Britain has also been accused of using torturous measures to extract information from suspected terrorists. One such claim was made by former detainee Binyam Mohammed. Mohammed alleges that he was tortured for 3 months in Pakistan before being transferred to Morocco by the U.S. authorities where he states that he was subjected to further torture by British Intelligence Agents. The decision not to release the damning evidence to the public is being highly criticised throughout the United Kingdom. The critics maintain that by withholding the information Britain is only serving to heighten its culpability in facilitating the U.S. in the use of torture.

The evidence given by torture victims on American and British intelligence is irrefutable and in 2006 UN human rights investigators called for the immediate closure of Guantanamo Bay as a response to the accusations. Their request was rejected by the Bush administration.

The attempts made by the Bush administration at spreading 'democracy' to the Middle East have been infinitely misguided and its infringement of humanitarian law has only served to instigate worldwide upheaval and unmitigated disdain for American foreign policy. The new light shed on the clandestine operations occurring in Guantanamo Bay since 2001 serves to highlight the issues surrounding political transparency.

In allowing The Justice Department to cease all investigations into systematic CIA torture undertaken in the name of 'The War Against Terror', Obama is just as culpable as his predecessor.

A report by Human Right's Watch, based on evidence from Libyan detainees, claims that the use of torture was systemic; as well as indicating CIA-Libyan collaboration over detainees. The reckless disregard for human rights over the past few decades is demonstrated by America's obvious contempt for global ethics and international law; as well as the apparent lack of concern over the international repercussions of its attack on Iraq and Afghanistan.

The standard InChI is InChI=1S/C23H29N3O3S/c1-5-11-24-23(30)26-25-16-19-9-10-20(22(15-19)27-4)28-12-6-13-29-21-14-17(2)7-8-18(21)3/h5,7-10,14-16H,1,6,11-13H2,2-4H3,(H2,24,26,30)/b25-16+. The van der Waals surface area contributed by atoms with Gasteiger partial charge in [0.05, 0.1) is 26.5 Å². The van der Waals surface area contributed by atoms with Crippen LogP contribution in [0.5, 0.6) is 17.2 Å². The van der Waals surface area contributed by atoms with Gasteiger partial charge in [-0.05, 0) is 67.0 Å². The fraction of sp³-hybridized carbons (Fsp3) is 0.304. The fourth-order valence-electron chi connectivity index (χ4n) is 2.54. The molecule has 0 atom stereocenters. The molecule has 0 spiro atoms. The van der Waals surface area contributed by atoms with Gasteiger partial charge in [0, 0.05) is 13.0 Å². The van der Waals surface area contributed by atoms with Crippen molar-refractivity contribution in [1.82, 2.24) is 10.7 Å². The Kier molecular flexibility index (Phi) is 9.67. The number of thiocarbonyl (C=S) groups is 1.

This sense of omnipotence that has been seared into the American psyche is coupled with a bizarre belief in their authority to take down anyone suspected of being an enemy of the state. This became obvious as I watched in disbelief as people danced and cheered in the aftermath of what appeared to be a government-ordered assassination of Bin Laden. A trial was not on the agenda for Bin Laden if Obama's government were now ordering tactical hits on their 'targets'. The suspicious circumstances surrounding Bin Laden's capture and subsequent death leave many unanswered questions; in particular about the stance that Obama seems to have taken with regards to the use of illegal interrogation techniques. It is abdundantly clear that Bin Laden was a dangerous and evil man who needed to be stopped but America's flagrant disregard for international laws and conduct is the fundamental issue. It seems that America, the self-proclaimed guardian of freedom and democracy, believes itself to be above the human rights regulations established by the Geneva Convention, the UN or NATO. After all, the Nazi's systematically slaughtered 6 million Jews and even they were afforded the right to trial at Nuremberg. Riddle me that.


bottom of page